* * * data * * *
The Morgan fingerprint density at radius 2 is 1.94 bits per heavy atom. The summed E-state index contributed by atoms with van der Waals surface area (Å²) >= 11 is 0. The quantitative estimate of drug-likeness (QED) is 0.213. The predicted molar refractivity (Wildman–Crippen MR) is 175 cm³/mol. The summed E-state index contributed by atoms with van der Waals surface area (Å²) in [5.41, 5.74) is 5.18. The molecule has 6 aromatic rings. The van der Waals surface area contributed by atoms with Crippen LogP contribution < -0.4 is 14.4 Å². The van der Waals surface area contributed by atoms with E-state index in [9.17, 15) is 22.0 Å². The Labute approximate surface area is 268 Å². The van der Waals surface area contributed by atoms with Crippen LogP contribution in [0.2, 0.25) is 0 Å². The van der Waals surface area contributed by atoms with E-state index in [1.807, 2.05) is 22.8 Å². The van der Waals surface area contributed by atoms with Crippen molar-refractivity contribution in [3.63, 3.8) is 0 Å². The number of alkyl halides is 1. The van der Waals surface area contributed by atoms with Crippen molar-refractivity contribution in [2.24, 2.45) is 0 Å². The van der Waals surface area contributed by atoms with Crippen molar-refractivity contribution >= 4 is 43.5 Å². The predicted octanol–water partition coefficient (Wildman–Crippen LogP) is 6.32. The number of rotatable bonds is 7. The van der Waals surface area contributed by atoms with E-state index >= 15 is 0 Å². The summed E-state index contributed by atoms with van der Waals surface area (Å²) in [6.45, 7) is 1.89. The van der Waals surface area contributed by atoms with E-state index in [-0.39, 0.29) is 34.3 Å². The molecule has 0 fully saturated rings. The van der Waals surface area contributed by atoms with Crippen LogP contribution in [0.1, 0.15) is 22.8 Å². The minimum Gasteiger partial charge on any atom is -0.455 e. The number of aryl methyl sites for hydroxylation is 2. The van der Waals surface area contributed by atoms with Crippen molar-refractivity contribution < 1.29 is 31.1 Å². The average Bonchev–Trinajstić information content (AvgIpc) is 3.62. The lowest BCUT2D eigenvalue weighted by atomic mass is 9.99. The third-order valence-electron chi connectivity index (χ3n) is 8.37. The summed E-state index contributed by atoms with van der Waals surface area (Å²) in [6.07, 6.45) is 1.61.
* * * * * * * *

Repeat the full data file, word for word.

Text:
The Morgan fingerprint density at radius 2 is 1.94 bits per heavy atom. The summed E-state index contributed by atoms with van der Waals surface area (Å²) >= 11 is 0. The quantitative estimate of drug-likeness (QED) is 0.213. The predicted molar refractivity (Wildman–Crippen MR) is 175 cm³/mol. The summed E-state index contributed by atoms with van der Waals surface area (Å²) in [5.41, 5.74) is 5.18. The molecule has 6 aromatic rings. The van der Waals surface area contributed by atoms with Crippen LogP contribution < -0.4 is 14.4 Å². The van der Waals surface area contributed by atoms with E-state index in [9.17, 15) is 22.0 Å². The Labute approximate surface area is 268 Å². The van der Waals surface area contributed by atoms with Crippen LogP contribution in [0.2, 0.25) is 0 Å². The van der Waals surface area contributed by atoms with E-state index in [1.807, 2.05) is 22.8 Å². The van der Waals surface area contributed by atoms with Crippen molar-refractivity contribution in [3.63, 3.8) is 0 Å². The number of alkyl halides is 1. The van der Waals surface area contributed by atoms with Crippen molar-refractivity contribution in [2.24, 2.45) is 0 Å². The van der Waals surface area contributed by atoms with Crippen molar-refractivity contribution >= 4 is 43.5 Å². The predicted octanol–water partition coefficient (Wildman–Crippen LogP) is 6.32. The number of rotatable bonds is 7. The van der Waals surface area contributed by atoms with E-state index >= 15 is 0 Å². The summed E-state index contributed by atoms with van der Waals surface area (Å²) in [6.45, 7) is 1.89. The van der Waals surface area contributed by atoms with E-state index in [-0.39, 0.29) is 34.3 Å². The molecule has 0 fully saturated rings. The van der Waals surface area contributed by atoms with Crippen LogP contribution in [0.1, 0.15) is 22.8 Å². The minimum Gasteiger partial charge on any atom is -0.455 e. The number of aryl methyl sites for hydroxylation is 2. The van der Waals surface area contributed by atoms with Crippen molar-refractivity contribution < 1.29 is 31.1 Å². The average Bonchev–Trinajstić information content (AvgIpc) is 3.62. The lowest BCUT2D eigenvalue weighted by atomic mass is 9.99. The third-order valence-electron chi connectivity index (χ3n) is 8.37. The summed E-state index contributed by atoms with van der Waals surface area (Å²) in [6.07, 6.45) is 1.61.